Peru’s uncontacted Mashco-Piro tribe is facing the very real threat of being exploited by ‘human safaris’, according to British newspaper The Observer.
Last month, Survival released detailed photos of the tribe, to draw attention to the importance of protecting them from unwanted contact.
The Mashco-Piro live in Peru’s Manú National Park, which is extremely popular with tourists, and sightings of the tribe have increased in the last year.
Illegal logging and nearby oil and gas projects are forcing them out of the forest and closer to the riverbanks, where they are more visible to passing boats.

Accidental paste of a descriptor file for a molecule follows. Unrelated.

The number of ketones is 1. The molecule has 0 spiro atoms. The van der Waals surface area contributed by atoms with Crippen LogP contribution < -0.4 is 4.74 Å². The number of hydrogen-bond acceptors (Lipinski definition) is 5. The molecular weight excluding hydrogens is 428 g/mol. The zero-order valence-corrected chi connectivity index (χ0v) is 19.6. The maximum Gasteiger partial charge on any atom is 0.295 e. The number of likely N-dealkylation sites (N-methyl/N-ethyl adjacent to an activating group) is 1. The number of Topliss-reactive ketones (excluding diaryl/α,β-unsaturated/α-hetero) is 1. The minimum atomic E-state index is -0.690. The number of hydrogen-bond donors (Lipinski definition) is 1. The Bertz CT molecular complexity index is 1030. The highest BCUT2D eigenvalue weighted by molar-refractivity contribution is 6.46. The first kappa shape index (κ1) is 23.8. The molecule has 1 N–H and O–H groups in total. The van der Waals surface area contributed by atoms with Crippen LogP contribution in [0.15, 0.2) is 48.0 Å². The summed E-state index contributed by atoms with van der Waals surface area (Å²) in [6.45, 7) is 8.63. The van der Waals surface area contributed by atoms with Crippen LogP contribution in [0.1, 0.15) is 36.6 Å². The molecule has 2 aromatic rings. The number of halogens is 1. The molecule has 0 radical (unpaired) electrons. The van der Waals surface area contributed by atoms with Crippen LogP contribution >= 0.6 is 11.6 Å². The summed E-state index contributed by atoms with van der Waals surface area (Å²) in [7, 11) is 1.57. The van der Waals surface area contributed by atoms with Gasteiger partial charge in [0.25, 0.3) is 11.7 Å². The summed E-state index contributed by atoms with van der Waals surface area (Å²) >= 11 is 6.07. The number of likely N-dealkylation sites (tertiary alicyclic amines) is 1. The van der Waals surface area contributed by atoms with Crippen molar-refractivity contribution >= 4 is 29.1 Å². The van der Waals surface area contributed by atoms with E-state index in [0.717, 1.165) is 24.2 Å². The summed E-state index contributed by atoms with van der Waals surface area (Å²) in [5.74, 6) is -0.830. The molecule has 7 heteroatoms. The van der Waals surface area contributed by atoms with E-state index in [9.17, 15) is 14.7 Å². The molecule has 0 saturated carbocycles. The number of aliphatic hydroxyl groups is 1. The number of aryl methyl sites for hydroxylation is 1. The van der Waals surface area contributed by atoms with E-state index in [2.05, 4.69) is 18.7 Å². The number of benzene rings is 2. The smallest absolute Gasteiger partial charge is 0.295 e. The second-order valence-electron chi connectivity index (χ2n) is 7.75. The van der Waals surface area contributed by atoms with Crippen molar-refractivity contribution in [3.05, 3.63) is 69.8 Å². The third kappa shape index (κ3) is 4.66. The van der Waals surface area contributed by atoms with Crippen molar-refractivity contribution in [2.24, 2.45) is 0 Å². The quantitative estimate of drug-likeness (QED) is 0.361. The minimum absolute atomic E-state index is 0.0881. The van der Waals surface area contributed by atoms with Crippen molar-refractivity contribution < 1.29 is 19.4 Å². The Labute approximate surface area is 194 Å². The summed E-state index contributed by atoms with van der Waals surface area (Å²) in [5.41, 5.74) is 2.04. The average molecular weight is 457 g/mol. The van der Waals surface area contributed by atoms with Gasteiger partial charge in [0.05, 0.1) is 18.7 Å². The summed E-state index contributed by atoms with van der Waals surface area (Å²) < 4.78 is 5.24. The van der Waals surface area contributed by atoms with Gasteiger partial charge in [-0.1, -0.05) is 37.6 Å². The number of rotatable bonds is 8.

Now, The Observer says the Mashco-Piro could fall victim to yet another threat – ‘human safaris’; a scandal first exposed by Survival in India’s Andaman Islands in 2010.
An investigation by The Observer suggests that some unscrupulous tour-guides working in Manú Park are trying to profit from sightings of the tribe.
Rate Article: 1 (Worst) to 10 (Best)
Search the Internet with Water Conserve's Search Engine for more information on: 'Peru rainforest uncontacted'
Water Conserve users agree to the site disclaimer as a condition for use.